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Winter 1996 Newsletter

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Post-Surgical Respiratory Distress In Cats Associated With Chlorhexidine Surgical Scrubs

This past winter (1996), Dr. Mosley of the LakeviewVeterinaiy Clinic, Mitchell, South Dakota, was seeing post-surgical respiratory distress in cats. The syndrome occured 24-48 hours after surgery and consisted of fever, partial anorexia, serous nasal discharge, and an abnormal respiratory "rattle" that seemed to originate from the larynx and nasal cavities. There were no deaths, and with supportive care the cats recovered in two to five days. A temporary cessation of surgeries combined with a thorough cleansing of the surgical suite and equipment did not resolve the problem. Changes in anesthetic protocols also did not resolve the problem.

Pharyngeal swabs from three different cats were submitted for virus isolation during their respiratory distress; one cat was cultured twice several weeks apart. A virus that was neutralized by antibody to Feline Syncytial Virus was isolated from two different cats. Culture attempts from one cat did not re-isolate the virus. The importance of these viruses relative to the clinical syndrome is doubtful.

A note concerning this problem was posted on the internet (American Association of Veterinary Laboratory Diagnosticians  - List).   Several suggestions were received, but most had already been considered and ruled out. A previous report of adverse reactions to chlorhexidine surgical scrubs was discussed.

The clinic  involved with the current investigation was using Nolvasan Surgical Scrub (Fort Dodge Labs) and all cats with the problem were scrubbed with that 2% chlorhexidine acetate product. The product was not being used to clean endotracheal tubes and the problem had occurred in some cats that had not been intubated. After ceasing use of chlorhexidine surgical scrub, the problem immediately resolved, highly suggestive that this was an adverse reaction to chlorhexidine surgical     scrub,     centered     on     the laryngeal/pharyngeal tissues.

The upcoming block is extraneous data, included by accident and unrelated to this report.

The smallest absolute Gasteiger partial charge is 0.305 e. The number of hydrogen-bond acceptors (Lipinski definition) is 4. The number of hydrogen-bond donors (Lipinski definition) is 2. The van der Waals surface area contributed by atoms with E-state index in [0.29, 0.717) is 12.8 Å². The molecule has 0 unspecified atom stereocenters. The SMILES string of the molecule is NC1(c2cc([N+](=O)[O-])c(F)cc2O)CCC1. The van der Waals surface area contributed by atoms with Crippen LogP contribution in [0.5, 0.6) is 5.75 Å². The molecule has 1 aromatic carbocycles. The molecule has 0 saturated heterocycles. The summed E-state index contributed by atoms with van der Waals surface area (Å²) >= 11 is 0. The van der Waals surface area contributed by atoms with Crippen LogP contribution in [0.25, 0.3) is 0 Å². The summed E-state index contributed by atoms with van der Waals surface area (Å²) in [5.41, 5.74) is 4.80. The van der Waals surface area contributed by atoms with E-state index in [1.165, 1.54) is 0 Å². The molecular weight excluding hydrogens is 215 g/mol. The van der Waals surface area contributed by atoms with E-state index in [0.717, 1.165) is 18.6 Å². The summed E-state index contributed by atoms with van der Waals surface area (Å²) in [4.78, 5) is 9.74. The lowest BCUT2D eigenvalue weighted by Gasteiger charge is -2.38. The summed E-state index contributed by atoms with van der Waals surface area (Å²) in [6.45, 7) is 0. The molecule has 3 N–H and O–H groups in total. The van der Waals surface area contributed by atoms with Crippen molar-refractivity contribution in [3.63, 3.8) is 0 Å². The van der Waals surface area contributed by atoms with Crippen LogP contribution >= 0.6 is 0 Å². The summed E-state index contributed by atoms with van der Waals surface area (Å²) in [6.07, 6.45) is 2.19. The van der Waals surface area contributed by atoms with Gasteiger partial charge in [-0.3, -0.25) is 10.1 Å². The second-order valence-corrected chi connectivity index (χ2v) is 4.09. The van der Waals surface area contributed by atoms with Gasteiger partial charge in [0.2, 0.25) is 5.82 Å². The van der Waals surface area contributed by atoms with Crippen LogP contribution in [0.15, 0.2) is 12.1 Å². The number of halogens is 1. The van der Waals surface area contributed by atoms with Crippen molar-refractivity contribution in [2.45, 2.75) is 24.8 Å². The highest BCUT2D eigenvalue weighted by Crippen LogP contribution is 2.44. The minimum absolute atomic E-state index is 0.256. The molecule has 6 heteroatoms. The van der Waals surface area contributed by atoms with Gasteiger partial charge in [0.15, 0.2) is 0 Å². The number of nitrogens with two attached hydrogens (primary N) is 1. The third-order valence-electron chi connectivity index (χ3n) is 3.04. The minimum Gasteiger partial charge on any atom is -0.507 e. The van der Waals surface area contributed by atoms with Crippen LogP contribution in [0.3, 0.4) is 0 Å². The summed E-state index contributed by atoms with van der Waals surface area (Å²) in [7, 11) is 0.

The problem with chlorhexidine in cats has led one company (Solvay) to place warning labels against usage on cats and kittens (Solvahex brand -4% chlorhexidinegluconate).    Fort Dodge Laboratories has not warned against usage in cats as they report the problem is very rare with their product and they suspect individual sensitivity is a factor.

Two routes of exposure are possible. The material can be a residue on endotracheal tubes or the cats can ingest the surgical scrub after surgery by grooming. One important variable between different clinics is how much surgical scrub is left on the hair and skin versus being completely rinsed off.

There has also been discussion regarding the difference between 4% chlorhexidinegluconate versus 2% chlorhexidine acetate. If the reaction is to chlorhexidine, then differences in concentration could certainly be a factor in expression of the syndrome. However, other chemicals are present in the scrubs (surfactants, perfumes, etc) and there has been no published data verifying the precise chemical cause of the reaction. The solution seems simple: Avoid using chlorhexidine scrubs to clean cat endotracheal tubes and thoroughly rinse the product off when using on cats.

- David Zeman

-JiU Mosley

- PamLeslie-Steen

- edited by Stephen Hooser,DVM,PhD


South Dakota Animal Disease Research and Diagnostic Lab, Brookings,SD and Lakeview Veterinary Clinic, Mitchell, SD. Proceedings 105th annual meeting, SD Vet MedAssoc, 8/96, pl23.



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